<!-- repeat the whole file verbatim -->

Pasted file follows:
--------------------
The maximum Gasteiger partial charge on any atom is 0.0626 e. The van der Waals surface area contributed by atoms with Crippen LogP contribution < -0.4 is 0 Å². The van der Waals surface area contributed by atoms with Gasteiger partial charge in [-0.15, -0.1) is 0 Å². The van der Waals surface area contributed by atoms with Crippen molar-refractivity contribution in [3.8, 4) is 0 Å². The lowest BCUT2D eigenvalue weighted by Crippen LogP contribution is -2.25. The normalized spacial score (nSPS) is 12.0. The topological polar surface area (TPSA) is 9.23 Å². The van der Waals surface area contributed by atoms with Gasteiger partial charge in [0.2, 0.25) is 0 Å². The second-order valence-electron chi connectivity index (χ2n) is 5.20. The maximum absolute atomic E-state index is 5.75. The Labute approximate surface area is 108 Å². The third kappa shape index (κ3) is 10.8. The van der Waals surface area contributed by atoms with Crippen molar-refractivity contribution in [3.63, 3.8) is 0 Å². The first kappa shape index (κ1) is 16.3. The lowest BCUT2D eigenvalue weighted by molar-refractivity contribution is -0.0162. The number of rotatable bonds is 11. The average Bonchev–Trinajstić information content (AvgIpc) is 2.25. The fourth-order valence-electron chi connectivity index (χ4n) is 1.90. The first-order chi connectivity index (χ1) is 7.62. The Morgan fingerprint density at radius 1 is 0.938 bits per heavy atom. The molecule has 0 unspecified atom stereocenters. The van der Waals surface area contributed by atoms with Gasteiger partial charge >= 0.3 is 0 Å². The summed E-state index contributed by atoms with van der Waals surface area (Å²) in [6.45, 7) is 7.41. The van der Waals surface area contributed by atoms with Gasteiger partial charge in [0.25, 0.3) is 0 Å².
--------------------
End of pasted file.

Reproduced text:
The maximum Gasteiger partial charge on any atom is 0.0626 e. The van der Waals surface area contributed by atoms with Crippen LogP contribution < -0.4 is 0 Å². The van der Waals surface area contributed by atoms with Gasteiger partial charge in [-0.15, -0.1) is 0 Å². The van der Waals surface area contributed by atoms with Crippen molar-refractivity contribution in [3.8, 4) is 0 Å². The lowest BCUT2D eigenvalue weighted by Crippen LogP contribution is -2.25. The normalized spacial score (nSPS) is 12.0. The topological polar surface area (TPSA) is 9.23 Å². The van der Waals surface area contributed by atoms with Gasteiger partial charge in [0.2, 0.25) is 0 Å². The second-order valence-electron chi connectivity index (χ2n) is 5.20. The maximum absolute atomic E-state index is 5.75. The Labute approximate surface area is 108 Å². The third kappa shape index (κ3) is 10.8. The van der Waals surface area contributed by atoms with Crippen molar-refractivity contribution in [3.63, 3.8) is 0 Å². The first kappa shape index (κ1) is 16.3. The lowest BCUT2D eigenvalue weighted by molar-refractivity contribution is -0.0162. The number of rotatable bonds is 11. The average Bonchev–Trinajstić information content (AvgIpc) is 2.25. The fourth-order valence-electron chi connectivity index (χ4n) is 1.90. The first-order chi connectivity index (χ1) is 7.62. The Morgan fingerprint density at radius 1 is 0.938 bits per heavy atom. The molecule has 0 unspecified atom stereocenters. The van der Waals surface area contributed by atoms with Gasteiger partial charge >= 0.3 is 0 Å². The summed E-state index contributed by atoms with van der Waals surface area (Å²) in [6.45, 7) is 7.41. The van der Waals surface area contributed by atoms with Gasteiger partial charge in [0.25, 0.3) is 0 Å².